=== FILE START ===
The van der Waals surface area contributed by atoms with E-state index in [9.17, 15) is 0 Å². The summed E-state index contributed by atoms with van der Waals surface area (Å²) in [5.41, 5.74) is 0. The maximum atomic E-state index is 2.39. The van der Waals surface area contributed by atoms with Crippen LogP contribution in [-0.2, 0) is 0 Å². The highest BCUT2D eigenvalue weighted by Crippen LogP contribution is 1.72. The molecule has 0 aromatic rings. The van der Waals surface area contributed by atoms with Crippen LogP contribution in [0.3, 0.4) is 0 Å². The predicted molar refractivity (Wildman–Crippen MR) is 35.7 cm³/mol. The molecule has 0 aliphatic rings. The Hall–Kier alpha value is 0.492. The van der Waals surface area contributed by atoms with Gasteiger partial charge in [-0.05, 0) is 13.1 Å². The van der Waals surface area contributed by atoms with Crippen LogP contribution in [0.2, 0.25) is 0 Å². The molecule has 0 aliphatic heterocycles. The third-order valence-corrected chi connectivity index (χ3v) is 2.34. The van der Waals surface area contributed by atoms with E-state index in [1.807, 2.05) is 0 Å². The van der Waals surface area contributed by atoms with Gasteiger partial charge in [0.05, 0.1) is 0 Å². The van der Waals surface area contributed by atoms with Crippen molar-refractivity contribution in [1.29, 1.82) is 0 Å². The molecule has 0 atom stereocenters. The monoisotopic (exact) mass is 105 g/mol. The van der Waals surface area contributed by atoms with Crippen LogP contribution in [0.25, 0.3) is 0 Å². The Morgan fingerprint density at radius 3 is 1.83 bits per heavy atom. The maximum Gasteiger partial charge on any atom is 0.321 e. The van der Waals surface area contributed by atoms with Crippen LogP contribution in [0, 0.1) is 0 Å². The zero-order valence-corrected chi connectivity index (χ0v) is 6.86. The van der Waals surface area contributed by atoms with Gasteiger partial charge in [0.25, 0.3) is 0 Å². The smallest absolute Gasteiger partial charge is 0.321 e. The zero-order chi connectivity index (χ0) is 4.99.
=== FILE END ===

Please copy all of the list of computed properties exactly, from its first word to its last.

The van der Waals surface area contributed by atoms with E-state index in [9.17, 15) is 0 Å². The summed E-state index contributed by atoms with van der Waals surface area (Å²) in [5.41, 5.74) is 0. The maximum atomic E-state index is 2.39. The van der Waals surface area contributed by atoms with Crippen LogP contribution in [-0.2, 0) is 0 Å². The highest BCUT2D eigenvalue weighted by Crippen LogP contribution is 1.72. The molecule has 0 aromatic rings. The van der Waals surface area contributed by atoms with Crippen LogP contribution in [0.3, 0.4) is 0 Å². The predicted molar refractivity (Wildman–Crippen MR) is 35.7 cm³/mol. The molecule has 0 aliphatic rings. The Hall–Kier alpha value is 0.492. The van der Waals surface area contributed by atoms with Gasteiger partial charge in [-0.05, 0) is 13.1 Å². The van der Waals surface area contributed by atoms with Crippen LogP contribution in [0.2, 0.25) is 0 Å². The molecule has 0 aliphatic heterocycles. The third-order valence-corrected chi connectivity index (χ3v) is 2.34. The van der Waals surface area contributed by atoms with E-state index in [1.807, 2.05) is 0 Å². The van der Waals surface area contributed by atoms with Gasteiger partial charge in [0.05, 0.1) is 0 Å². The van der Waals surface area contributed by atoms with Crippen molar-refractivity contribution in [1.29, 1.82) is 0 Å². The molecule has 0 atom stereocenters. The monoisotopic (exact) mass is 105 g/mol. The van der Waals surface area contributed by atoms with Crippen LogP contribution in [0.25, 0.3) is 0 Å². The Morgan fingerprint density at radius 3 is 1.83 bits per heavy atom. The maximum Gasteiger partial charge on any atom is 0.321 e. The van der Waals surface area contributed by atoms with Crippen LogP contribution in [0, 0.1) is 0 Å². The zero-order valence-corrected chi connectivity index (χ0v) is 6.86. The van der Waals surface area contributed by atoms with Gasteiger partial charge in [0.25, 0.3) is 0 Å². The smallest absolute Gasteiger partial charge is 0.321 e. The zero-order chi connectivity index (χ0) is 4.99.